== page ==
My Grandma F...she is still alive!  Close to 100 years old and this interview was done nearly 10 years ago.  Never in a million years would I have thought my grandma would have lived this long but she is not yet done her purpose here on earth.

What did you imagine your adult life would be like?

  • "I always wanted to be a beauty parlor lady.  I never pictured myself as anything else.  I always knew I would do that.   I also knew I would be involved in music."  My grandma did both of those things!  Oh, how I wish I had inherited one ounce of her passion.  It's a gift I believe, to know what you want to do and then do it. 
What is your favorite tradition? 
  • "My favorite tradition was dancing and singing with your dad as a bedtime ritual.  I felt like a real mother when I did that.  I also loved teaching your dad about the gospel and how to pray."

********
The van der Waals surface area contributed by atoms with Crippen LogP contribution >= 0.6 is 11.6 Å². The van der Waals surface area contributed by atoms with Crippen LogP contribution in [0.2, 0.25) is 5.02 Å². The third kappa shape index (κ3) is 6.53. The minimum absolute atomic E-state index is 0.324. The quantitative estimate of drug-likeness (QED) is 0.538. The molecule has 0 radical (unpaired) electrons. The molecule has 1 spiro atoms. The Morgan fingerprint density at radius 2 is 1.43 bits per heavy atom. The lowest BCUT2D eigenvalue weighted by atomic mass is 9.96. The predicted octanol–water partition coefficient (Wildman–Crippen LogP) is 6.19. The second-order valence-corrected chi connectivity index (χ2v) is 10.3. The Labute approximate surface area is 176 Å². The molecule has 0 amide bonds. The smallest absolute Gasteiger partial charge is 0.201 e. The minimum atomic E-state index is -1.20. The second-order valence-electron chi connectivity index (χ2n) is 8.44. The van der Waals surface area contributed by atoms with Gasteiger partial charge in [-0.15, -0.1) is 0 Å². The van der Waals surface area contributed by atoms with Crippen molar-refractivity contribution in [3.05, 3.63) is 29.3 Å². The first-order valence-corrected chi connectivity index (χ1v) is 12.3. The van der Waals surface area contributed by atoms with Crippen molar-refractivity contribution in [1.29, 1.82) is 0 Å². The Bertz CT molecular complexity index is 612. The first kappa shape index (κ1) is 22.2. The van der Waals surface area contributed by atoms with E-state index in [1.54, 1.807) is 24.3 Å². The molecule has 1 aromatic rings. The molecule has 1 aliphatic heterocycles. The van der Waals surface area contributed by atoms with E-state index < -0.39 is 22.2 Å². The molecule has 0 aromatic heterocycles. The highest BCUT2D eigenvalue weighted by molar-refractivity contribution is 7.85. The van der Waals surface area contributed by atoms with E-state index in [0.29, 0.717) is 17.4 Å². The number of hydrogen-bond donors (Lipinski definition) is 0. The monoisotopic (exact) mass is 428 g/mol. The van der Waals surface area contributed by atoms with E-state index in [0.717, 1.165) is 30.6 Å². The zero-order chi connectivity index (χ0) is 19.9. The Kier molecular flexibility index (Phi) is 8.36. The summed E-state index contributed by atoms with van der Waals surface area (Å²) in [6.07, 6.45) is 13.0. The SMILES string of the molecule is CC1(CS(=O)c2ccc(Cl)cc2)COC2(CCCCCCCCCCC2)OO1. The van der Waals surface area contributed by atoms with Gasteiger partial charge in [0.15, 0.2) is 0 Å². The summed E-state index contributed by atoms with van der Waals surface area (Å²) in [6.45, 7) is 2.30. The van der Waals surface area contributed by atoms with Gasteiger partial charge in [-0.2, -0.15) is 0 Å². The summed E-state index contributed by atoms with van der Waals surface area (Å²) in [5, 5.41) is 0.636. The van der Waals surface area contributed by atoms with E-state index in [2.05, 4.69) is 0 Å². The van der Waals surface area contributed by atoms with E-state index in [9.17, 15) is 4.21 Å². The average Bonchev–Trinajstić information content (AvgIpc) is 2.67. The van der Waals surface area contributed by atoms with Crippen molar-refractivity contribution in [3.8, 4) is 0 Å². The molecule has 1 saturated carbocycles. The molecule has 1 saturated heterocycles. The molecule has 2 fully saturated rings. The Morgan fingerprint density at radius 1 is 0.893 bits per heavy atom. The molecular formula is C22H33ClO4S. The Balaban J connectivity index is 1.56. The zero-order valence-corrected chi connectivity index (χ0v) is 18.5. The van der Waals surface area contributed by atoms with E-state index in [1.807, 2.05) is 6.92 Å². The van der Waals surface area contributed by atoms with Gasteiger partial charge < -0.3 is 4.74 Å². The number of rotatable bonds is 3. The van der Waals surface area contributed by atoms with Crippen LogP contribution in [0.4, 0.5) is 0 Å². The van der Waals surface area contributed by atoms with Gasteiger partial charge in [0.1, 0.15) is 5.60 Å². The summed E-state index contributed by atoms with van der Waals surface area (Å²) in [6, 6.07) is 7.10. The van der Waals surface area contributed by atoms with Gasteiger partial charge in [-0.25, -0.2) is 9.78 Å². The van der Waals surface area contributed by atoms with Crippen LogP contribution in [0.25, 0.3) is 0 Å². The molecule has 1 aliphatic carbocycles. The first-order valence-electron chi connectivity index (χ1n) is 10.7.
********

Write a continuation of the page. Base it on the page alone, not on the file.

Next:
What was the greatest accomplishment you have made as a mother?
  • "Everything.  Everything I did was something my mother did for me."
What advice would you give your posterity?
  • "Work hard.  Be obedient. Be honest. Do what the Lord wants you to do, not what you want to do for yourself. Stay with the church.  There is nothing out in the world but evil and that will not help you." 
What did you love most about Grandpa?
  • "He was a very, very kind man and never got mad.  He taught me many good lessons about the plan the Lord had for us."
What was your most unhappy time?
  • "I am sad that I had to work so much to help provide for the family but work also helped me find myself after my son died.  The death of my son Ronnie has been my life long sorrow."
What was your happiest moment?
  • "My happiest time was when your dad was born.  He was such a pretty baby with the finest features.  I miss my life with Duane.  When I look back, I can see that Grandpa was a real friend to your dad and I took a back seat to them.  I loved to clean, more than I loved to cook.  Finally, later in life, it was such a joy to serve a mission with Grandpa."
Tell me some things about Grandpa I probably don't know.
  • "Grandpa's father was never active in the church, he grew up where there wasn't a church.   Grandpa set an example for his family.  He was always the first to be ready for church and the first to see that they went to church."